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International Journal of Sociology of Agriculture and Food

Published by Michigan State University

Official publication of the Research Committee on Sociology of Agriculture and Food (RC-40)
of the International Sociological Association (ISA)

Editors: Raymond Jussaume, Claire Marris and Katerina Psarikidou

Frequency: 3 issues per year 
ISSN: 0798-1759

Volume 18 Issue 3 (2011)

Climate Change and Scottish Agriculture: An End to the Freedom to Farm?                                                             181-198

Authors: Alan Renwick and Anita Wreford
Affiliation: Scottish Agricultural College, Edinburgh, Scotland, UK

Abstract             PDF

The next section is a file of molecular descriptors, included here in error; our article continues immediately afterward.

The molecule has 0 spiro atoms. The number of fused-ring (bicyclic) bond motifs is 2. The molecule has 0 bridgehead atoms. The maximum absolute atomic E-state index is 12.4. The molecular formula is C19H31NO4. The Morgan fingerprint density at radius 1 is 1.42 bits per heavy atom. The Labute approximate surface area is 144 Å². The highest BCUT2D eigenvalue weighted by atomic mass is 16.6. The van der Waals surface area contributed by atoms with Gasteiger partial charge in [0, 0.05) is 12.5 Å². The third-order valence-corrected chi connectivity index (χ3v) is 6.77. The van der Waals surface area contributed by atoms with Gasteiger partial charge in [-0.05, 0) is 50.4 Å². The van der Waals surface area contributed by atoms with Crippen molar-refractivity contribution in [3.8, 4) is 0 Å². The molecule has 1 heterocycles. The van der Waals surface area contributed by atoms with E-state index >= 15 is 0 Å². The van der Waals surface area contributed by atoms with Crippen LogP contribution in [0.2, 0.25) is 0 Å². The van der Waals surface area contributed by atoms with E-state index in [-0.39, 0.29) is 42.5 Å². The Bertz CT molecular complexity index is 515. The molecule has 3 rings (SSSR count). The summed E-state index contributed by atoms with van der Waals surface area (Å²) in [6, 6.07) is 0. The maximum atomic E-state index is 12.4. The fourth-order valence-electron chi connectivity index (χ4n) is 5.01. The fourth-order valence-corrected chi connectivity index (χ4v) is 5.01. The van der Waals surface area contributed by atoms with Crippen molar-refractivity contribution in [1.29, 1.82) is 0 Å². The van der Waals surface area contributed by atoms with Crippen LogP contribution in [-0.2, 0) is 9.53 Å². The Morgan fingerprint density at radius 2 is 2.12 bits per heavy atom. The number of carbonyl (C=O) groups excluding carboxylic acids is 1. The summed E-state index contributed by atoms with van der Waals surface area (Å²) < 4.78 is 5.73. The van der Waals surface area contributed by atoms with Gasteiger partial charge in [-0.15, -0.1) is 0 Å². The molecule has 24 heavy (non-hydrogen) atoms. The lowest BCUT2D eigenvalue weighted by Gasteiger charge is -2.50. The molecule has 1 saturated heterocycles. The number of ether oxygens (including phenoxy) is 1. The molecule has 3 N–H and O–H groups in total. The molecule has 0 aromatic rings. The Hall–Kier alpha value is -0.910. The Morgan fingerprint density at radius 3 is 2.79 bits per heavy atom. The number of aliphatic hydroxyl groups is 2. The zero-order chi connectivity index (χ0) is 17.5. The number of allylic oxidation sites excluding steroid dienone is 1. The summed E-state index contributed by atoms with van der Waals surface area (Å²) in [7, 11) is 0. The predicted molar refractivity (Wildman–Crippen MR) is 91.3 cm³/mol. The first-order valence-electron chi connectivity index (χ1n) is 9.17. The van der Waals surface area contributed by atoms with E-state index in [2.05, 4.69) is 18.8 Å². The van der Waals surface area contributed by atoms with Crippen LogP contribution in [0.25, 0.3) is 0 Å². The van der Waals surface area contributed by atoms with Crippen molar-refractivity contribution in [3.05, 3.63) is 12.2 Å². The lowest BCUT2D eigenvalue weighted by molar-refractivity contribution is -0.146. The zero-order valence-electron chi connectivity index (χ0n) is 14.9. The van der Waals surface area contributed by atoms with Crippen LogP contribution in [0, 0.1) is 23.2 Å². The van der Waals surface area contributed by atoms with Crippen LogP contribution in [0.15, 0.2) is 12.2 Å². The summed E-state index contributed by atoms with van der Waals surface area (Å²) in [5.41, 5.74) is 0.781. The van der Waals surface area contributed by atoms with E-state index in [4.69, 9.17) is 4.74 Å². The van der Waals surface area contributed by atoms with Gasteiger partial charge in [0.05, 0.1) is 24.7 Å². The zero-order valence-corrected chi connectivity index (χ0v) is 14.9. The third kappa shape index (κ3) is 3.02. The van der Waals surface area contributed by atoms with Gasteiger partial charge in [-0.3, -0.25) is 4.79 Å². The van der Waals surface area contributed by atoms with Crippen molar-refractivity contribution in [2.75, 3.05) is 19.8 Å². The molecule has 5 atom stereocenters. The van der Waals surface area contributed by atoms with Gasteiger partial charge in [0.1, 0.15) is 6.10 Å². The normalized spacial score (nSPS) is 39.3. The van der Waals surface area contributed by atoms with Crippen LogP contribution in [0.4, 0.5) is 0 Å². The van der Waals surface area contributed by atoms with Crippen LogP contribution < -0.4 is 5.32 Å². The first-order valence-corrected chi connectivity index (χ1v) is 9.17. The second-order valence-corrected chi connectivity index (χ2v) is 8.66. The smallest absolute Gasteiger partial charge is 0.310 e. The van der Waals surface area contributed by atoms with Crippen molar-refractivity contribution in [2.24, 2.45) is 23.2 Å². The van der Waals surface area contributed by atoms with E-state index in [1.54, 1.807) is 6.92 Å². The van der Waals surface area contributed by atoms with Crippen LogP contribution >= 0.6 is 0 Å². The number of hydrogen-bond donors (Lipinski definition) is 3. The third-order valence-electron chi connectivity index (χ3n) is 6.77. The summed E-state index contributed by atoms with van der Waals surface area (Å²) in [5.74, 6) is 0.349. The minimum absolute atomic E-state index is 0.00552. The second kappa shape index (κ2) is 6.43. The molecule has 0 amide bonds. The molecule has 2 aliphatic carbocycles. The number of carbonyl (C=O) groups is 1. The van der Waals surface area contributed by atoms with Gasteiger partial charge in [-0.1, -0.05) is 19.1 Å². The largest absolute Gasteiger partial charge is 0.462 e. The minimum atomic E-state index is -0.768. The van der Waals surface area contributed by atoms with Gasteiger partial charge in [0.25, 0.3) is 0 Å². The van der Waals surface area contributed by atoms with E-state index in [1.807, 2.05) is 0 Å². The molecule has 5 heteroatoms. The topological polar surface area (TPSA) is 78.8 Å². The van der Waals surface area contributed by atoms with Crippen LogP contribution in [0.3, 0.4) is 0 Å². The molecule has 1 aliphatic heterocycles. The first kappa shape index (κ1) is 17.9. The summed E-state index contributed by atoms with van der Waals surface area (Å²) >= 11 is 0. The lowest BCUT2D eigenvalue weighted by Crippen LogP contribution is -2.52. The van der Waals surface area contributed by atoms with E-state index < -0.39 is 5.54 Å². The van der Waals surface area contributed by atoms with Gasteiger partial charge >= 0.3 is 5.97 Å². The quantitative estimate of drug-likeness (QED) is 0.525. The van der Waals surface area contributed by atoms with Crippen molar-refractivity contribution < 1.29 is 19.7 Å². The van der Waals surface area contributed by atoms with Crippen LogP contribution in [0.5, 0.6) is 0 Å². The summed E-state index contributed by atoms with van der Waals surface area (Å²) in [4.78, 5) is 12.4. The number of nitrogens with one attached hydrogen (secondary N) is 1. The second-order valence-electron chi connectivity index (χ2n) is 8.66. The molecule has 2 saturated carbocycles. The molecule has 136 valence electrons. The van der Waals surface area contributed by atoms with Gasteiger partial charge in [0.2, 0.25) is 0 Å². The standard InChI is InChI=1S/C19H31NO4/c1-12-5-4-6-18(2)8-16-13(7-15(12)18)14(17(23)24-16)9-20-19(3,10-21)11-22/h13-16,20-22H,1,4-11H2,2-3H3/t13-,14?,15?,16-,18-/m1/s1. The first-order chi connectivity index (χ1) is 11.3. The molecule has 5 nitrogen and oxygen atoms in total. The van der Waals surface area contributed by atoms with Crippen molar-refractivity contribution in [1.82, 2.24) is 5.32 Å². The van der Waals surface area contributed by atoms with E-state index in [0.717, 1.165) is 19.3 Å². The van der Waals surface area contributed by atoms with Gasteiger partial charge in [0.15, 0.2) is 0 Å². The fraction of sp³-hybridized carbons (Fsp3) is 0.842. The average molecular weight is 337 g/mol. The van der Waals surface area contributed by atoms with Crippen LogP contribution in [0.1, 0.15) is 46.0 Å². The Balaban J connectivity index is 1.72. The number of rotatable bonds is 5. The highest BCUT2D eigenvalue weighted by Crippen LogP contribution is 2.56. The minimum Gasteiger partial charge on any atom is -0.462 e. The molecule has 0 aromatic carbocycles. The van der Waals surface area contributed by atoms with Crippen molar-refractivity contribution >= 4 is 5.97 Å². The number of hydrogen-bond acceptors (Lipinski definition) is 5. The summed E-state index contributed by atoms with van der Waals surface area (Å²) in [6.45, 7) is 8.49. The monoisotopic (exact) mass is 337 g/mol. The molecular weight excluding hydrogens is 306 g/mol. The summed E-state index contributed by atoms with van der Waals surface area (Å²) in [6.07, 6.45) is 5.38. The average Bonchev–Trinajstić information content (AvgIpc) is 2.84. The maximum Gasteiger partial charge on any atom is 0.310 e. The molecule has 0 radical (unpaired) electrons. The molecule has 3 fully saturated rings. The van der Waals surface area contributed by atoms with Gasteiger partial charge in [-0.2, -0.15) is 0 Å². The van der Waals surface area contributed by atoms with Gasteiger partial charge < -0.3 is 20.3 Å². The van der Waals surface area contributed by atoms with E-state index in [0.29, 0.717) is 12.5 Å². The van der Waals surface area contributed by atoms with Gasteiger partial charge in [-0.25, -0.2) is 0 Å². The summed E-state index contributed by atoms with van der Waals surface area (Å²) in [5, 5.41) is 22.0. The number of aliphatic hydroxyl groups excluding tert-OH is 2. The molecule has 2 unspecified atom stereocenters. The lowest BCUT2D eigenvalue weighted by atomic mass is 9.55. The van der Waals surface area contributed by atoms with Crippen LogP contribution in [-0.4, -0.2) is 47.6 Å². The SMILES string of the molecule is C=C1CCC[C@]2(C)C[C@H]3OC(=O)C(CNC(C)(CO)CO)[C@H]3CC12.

As enshrined in the 2009 Climate Change Act, Scotland has one of the most ambitious and binding targets for greenhouse gas reductions in the world. By 2050 it has committed to reducing emissions by 80%, with an interim target of 42% by 2020. The agricultural sector is a significant source of emissions within Scotland and therefore has been set a specific target – to achieve a 1.3 mt reduction by 2020. The approach adopted within Scotland to achieve these targets can be defined as a Voluntary Environmental Programme involving actions focussed on extension and incentives. Improving the efficiency of the agricultural sector is seen as the primary way to reduce emissions, thereby placing little or no constraint on the development of farm businesses. Following the method for classifying policy actions developed by Pannell, the approach adopted is shown to be appropriate (with certain caveats) given the nature of the changes required and the impact on private firms and wider society. However, fundamental challenges are shown to exist in actually relying on this approach in practice. These relate to achieving the required levels of participation and the monitoring and measurement of the proposed changes to farming practices. The industry’s response to the 2007–2008 food price spike bears witness to the fact that even if these challenges are overcome, any gains made are susceptible to changes in practice and land use driven by an improved market situation. For these reasons, the article concludes that tighter restrictions are likely to be placed on farms to ensure that the targets are met and these are likely to constrain the choices of land managers.

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